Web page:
Solar, Storage, and Software: A Three-Pronged Approach to Energy Management
Tom Lombardo posted on October 26, 2014 | 10009 views

While most residential electric customers pay for energy use (in kWh), commercial and industrial customers pay not only for total energy use but also for peak demand (in kW). It’s conceivable that a business could reduce its overall energy consumption but still have a high electric bill because of one massive power draw - possibly due to firing up a group of machines - over the course of the billing period. Energy consultants will point out these flaws and suggest more intelligent power-up procedures, but there may be times when a massive power draw is inevitable. How can businesses avoid paying high demand charges?

One way is to generate their own energy. Another way is to buy extra energy during times of low demand, store it on site, and use that energy to cover their peak loads. Two companies - one that makes solar panels and another that sells intelligent storage solutions - are saying, “Let’s do both.” Kyocera Solar’s USA division is teaming up with Stem to sell integrated packages that include photovoltaic (PV) power systems, behind-the-meter battery storage systems, and energy management software.


Solar

Image courtesy of Kyocera Solar USA

Peak demand often occurs on hot sunny days when everyone is using their air conditioners. Some utilities charge time-of-day rates, with the electric rate being higher during late afternoon and early evenings. On sunny days, a PV array can generate power when demand is highest, especially if the panels face west or southwest instead of due south. That’s great for time-of-day pricing, but air-conditioning isn’t the only cause of high demand, and there’s no guarantee that it’ll be sunny when the facility needs to pull a lot of power for a brief time. That’s where storage comes into play.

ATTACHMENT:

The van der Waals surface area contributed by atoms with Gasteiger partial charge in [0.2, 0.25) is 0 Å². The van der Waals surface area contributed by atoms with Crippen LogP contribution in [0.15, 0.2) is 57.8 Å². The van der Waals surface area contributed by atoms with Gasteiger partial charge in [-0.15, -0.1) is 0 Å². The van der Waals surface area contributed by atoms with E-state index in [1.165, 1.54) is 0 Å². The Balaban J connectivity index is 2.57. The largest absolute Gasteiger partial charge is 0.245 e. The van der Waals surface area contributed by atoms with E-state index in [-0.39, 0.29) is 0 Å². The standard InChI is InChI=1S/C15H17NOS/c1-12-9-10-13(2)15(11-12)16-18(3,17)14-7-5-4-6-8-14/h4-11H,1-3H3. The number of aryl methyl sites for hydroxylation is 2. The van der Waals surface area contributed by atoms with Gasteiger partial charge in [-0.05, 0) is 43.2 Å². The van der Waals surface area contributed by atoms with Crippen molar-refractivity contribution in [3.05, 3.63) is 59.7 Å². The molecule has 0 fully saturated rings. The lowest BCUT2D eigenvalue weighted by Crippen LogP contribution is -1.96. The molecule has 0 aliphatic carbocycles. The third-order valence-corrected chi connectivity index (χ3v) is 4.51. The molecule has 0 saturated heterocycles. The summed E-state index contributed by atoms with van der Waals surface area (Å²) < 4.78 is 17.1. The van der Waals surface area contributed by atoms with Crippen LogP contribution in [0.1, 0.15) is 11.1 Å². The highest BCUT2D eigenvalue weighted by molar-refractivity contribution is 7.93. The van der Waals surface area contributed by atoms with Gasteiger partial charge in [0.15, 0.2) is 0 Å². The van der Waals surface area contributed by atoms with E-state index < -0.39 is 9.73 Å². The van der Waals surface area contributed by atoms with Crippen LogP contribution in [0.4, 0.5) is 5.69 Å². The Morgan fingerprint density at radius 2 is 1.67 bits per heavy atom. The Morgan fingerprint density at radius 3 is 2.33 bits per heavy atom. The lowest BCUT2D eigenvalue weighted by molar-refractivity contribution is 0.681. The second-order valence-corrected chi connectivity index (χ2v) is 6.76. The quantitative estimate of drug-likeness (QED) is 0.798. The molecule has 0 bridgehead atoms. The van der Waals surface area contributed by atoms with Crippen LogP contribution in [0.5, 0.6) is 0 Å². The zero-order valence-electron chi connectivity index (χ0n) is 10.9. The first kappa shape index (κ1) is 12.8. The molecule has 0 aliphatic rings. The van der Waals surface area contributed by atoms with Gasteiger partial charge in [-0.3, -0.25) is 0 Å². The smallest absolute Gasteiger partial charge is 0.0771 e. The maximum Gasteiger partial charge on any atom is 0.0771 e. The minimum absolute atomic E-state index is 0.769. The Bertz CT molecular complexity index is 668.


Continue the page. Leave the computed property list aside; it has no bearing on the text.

Storage


Image courtesy of Stem, Inc.


Stem sells energy management systems that include batteries, monitoring equipment, and control software. The system allows a customer to buy excess energy when demand is low and use that energy when a large power draw is needed, rather than incurring the high demand charge from the utility. And with the addition of a PV array, the customer can simply store the power that's generated on site instead of buying excess energy from the grid. This not only lowers the customer’s electric bill, but it eases the stress on the grid. It’s good for businesses and good for utilities. 


Image courtesy of Stem, Inc.


Stem’s basic storage unit - the PowerStoreTM - is a 30 kWh Lithium-iron-phosphate battery bank with an integrated three-phase inverter that’s capable of producing all standard (US) industrial voltages. It’s designed to accept an AC input, rectify it, and use the resulting DC to charge the battery bank. The PowerStore’s round-trip efficiency is over 80% - typical for battery storage -  and it’s capable of delivering peak outputs of 18 kW. The units can be cascaded to provide greater storage and demand capacities.


Software

As I’ve mentioned before, intelligent routing of power is they key to reducing grid stress and incorporating renewable energy into the mainstream grid. Stem’s PowerScopeTM software tracks electricity rates in real time, monitors and remembers on-site usage patterns, and makes predictions based on that data. It then decides when to buy, store, and release energy.

Image courtesy of Stem, Inc.

Financial Return

Common criticisms of renewable energy and storage are the up-front cost and the long payback period. Stem took a bold move by offering zero-percent financing on its systems. The customer pays no up-front costs; instead, they pay a monthly fee to Stem over a contract period. They don’t provide details on the agreement unless you’re a prospective customer, but it’s probably something like a Power Purchase Agreement with an option to purchase the hardware at the end of the contract.

We Have the Technology...

Although I often write about new technology in the renewable energy field, the solution to our current energy problem doesn’t have to wait for any technological breakthrough; what’s needed are more creative solutions using existing technology. Sure, it’ll be great when hardware becomes more efficient and less expensive, but a little ingenuity (and the word engineering is derived from the word ingenuity) goes a long way. I hope more companies look for partnerships like this one, which blend a variety of existing technologies to solve new problems.  






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